Strobel begins investigating the resurrection, trying to prove it didn’t happen. But he keeps finding out it did, by going to people like Faye Dunaway, who plays an important psychologist at a university. He asks her how the gospels can be true when the four gospels so obviously contradict themselves. Her answer was that when witnesses give testimony, they are always contradicting each other. (So the very fact that the gospels contradict each other proves that they’re true?) Then, as he is turning to leave, she asks him a question: “Do you have daddy issues?” To which he responds, “It’s true. I do hate my father, so it must mean that I hate God!”

I just keep wondering why are they trying to convince people with facts at all. I mean, why don’t they just say, “Believe it on faith”? That’s what I find so interesting. My theory is that people who don’t have good critical-thinking skills are kind of wandering around in the Christian world thinking that if you really looked into it, it could be proven that it was true, so you don’t have to prove it’s true. You can just say that it’s on faith, but if you did look into it, you would find out it was indeed true. So these movies are being made where people kind of sound like they’re saying facts and they sort of sound like they’re good critical thinkers, except that it’s completely absurd and ridiculous. But they wrap it up nicely with “all is right,” and they can even prove the resurrection.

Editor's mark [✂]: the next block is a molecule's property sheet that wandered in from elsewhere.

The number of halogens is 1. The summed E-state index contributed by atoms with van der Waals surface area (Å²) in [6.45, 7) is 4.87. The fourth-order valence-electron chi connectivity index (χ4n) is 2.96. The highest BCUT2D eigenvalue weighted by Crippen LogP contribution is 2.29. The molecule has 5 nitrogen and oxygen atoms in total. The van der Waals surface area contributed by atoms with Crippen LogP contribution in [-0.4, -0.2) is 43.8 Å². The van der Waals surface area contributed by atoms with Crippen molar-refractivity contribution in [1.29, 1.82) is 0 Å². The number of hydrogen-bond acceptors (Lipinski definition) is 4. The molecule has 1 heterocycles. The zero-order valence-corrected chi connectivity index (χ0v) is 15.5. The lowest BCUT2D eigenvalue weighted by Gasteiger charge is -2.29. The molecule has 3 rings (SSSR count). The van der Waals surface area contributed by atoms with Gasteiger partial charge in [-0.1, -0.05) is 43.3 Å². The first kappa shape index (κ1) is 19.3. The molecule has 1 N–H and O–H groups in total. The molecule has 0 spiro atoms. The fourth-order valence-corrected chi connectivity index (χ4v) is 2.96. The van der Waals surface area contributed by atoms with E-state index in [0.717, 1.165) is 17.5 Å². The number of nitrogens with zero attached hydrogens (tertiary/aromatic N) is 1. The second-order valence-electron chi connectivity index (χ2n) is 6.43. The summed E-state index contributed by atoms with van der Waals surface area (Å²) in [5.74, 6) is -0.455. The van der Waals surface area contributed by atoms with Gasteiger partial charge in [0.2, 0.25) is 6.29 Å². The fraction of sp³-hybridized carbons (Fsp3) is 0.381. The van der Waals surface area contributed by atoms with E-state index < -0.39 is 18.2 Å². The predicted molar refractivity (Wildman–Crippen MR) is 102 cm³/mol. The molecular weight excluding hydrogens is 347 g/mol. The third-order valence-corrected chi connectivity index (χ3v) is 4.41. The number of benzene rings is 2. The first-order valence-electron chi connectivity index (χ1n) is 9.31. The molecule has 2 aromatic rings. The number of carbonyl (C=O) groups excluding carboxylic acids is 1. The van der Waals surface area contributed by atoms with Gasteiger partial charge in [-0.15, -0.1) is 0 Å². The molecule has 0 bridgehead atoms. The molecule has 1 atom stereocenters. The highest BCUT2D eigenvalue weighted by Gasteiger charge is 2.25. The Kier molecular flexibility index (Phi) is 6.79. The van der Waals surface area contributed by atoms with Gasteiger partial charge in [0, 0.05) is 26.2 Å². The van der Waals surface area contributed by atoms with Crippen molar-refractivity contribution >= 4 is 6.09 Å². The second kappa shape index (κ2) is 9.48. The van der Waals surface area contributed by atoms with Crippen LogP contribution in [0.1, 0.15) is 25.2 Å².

‘I’m Not Ashamed’

This next movie is a hard one. It’s one of the most ridiculous films. It’s called “I’m Not Ashamed,” and it’s about a girl who was killed in Columbine, where they retroactively went back and made her a much, much bigger Christian than she ever was. Supposedly, right before she was killed in Columbine, she went up to about 10 different people and told them that God loved them. She wanted to date guys with Down syndrome and other guys who were just horrible, but she told them that everything was going to work out OK.  After she was killed, the story grew, but since then has been disproved. According to a witness, one of the Columbine killers asked her if she believed in God. She said, “Yes,” and they said, “Well, then, go be with your God.” But then later that same guy said that he didn’t know if that’s actually what was said.